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KiMo Theater

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1926–1927, Carl H. Boller; 1978–1982 renovation and restoration, Harvey Hoshour; 1999–2000 renovation and restoration, Kells and Craig. 421-423 Central Ave. SW.
  • (Photograph by Christopher C. Mead)

The flamboyant “Pueblo Deco” architecture of the KiMo Theater signaled the city’s new identity as a tourist destination at the “crossroads of New Mexico.”

In 1925, the Italian immigrant and aspiring theater impresario, Oreste Bachechi, responded to the national enthusiasm for exotic movie palaces and decided to build one himself on Central Avenue. He traveled to Hollywood, where he met Carl Boller, the senior partner of Boller Brothers. The well-known firm of “theatrical architects” would design some ninety theaters in the Midwest and California; after establishing the firm with his brother in Kansas City, Missouri, Carl Boller had moved to Los Angeles to open a branch office there in 1911.

Guided by a trader named Schmidt and accompanied by the artist, Carl Van Hassler, Boller toured New Mexico pueblos and reservations to collect the Indian motifs that give his Art Deco design its regionally specific, if highly romanticized, Southwestern flavor. Pablo Abeyta, the governor of Isleta Pueblo, acted as a consultant and suggested the theater’s name: KiMo is the Tewa word for mountain lion and literally means “king of its kind.” Boller associated locally with George Williamson, an Albuquerque architect charged with supervising the project.

The three-story building, with a rear five-story fly loft, has a modern structure of brick, steel, and concrete. It follows a standard plan with an entrance foyer and box office, a lobby, an auditorium with seating for 850 in the orchestra and 450 in a mezzanine balcony, and a proscenium stage. The main facade on Central Avenue, with retail spaces flanking the entrance marquee and two upper floors of offices in a grid of piers and spandrels, is drawn from the commercial architecture of Louis Sullivan, yet evokes the stepped massing of Spanish Colonial churches.

The exterior is finished with tan stucco and polychromatic terra-cotta ornaments. These culminate in an attic frieze of Hopi sun shields framed by spindles and bearing images of a Puebloan rain motif, the Navajo symbol for the cardinal directions, and a stylized bird from Acoma Pueblo pottery. The two-story lobby and the auditorium amplify this eclectic fantasia of Southwestern and Native American imagery. The five square columns punctuating the lobby end in elaborate plaster ornaments with lighting sconces fashioned after the skulls of longhorn cattle, in a regional variation on ancient Roman bucrania. Stylized birds signifying freedom form the balusters of the wrought-iron railings on the stairs up to the mezzanine balcony. Hassler painted the lobby’s upper walls with murals representing “The Seven Cities of Cibola,” the legendary cities of gold that lured Spanish explorers to New Mexico in the sixteenth century.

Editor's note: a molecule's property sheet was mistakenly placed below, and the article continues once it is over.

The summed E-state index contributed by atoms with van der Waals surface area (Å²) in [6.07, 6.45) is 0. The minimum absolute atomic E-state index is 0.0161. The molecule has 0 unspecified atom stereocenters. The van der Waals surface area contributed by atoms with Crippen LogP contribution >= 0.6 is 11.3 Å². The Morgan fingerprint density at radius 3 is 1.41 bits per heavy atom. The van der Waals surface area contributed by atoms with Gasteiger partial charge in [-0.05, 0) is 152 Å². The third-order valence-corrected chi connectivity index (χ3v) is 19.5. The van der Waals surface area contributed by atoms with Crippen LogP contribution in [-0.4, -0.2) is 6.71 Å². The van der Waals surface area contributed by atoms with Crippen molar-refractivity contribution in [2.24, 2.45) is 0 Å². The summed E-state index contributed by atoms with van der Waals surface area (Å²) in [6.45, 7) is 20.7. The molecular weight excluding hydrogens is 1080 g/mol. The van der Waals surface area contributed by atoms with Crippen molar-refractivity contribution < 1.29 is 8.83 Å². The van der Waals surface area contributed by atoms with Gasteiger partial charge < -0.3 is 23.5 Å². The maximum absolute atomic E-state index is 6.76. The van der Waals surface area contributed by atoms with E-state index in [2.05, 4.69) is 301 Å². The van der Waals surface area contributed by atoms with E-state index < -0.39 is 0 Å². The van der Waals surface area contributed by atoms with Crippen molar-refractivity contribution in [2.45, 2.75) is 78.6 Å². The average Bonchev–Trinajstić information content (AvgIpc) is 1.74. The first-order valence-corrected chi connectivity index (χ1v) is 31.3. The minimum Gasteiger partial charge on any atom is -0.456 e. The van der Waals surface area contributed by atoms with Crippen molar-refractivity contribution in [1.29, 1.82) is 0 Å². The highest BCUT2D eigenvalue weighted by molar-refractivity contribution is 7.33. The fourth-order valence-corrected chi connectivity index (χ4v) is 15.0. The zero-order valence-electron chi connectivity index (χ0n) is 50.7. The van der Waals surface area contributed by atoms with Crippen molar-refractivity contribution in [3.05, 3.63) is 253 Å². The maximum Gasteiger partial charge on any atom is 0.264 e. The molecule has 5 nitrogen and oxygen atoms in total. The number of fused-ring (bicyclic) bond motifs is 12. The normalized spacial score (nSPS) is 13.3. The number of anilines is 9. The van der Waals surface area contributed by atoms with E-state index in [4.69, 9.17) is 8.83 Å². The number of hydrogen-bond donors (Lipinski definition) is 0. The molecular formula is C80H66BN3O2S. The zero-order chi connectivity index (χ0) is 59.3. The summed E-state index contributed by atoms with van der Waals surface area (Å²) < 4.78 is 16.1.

The iconographic riot continues in the auditorium. The plaster simulations of vigas on the ceiling are set against a starry night sky, and painted with sun, bird, swastika, and lightning symbols. Two suspended lighting fixtures depict the “Farewell Canoe,” the mythical canoe of a dead warrior celebrated by Henry Wadsworth Longfellow in his epic poem, “The Song of Hiawatha” (1855). Navajo Yei figures decorate the walls, while both the side walls and the proscenium arch carry Southwestern bucrania friezes of alternating shields (with Indian motifs) and longhorn skulls (their eye sockets glowing red).

Damaged by several fires and unsympathetic alterations, the KiMo Theater closed in 1968, after I-40 had replaced Route 66 and depopulated the downtown. Listed on the National Register of Historic Places in 1977, it was purchased by the city that same year. The building has twice been carefully renovated and restored, first in 1978–1982 and again in 1999–2000. Hassler’s lobby murals were restored in 1989, and a replica of the theater’s original neon KiMo sign, removed circa 1960, was installed in 2011. It currently serves as a community performance venue.


Bergman, Edna Heatherington. “The Fate of Architectural Theory in Albuquerque, New Mexico: buildings of four decades, 1920-1960.” Master’s thesis, University of New Mexico, 1978.

Cook, Sylvia, and William Osofsky, “The KiMo Theatre,” Bernalillo County, New Mexico. National Register of Historic Places Inventory–Nomination Form, 1976. National Park Service, U.S. Department of the Interior, Washington, D.C.

Naylor, David. American Picture Palaces: The Architecture of Fantasy. New York: Van Nostrand Reinhold, 1981.

Whiffen, Marcus, and Carla Breeze. Pueblo Deco: The Art Deco Architecture of the Southwest. Albuquerque: University of New Mexico Press, 1984.

Writing Credits

Christopher C. Mead
Christopher C. Mead
Regina N. Emmer



  • 1926

  • 1978

    Renovated and restored
  • 1999

    Renovated and restored

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Christopher C. Mead, "KiMo Theater", [Albuquerque, New Mexico], SAH Archipedia, eds. Gabrielle Esperdy and Karen Kingsley, Charlottesville: UVaP, 2012—,

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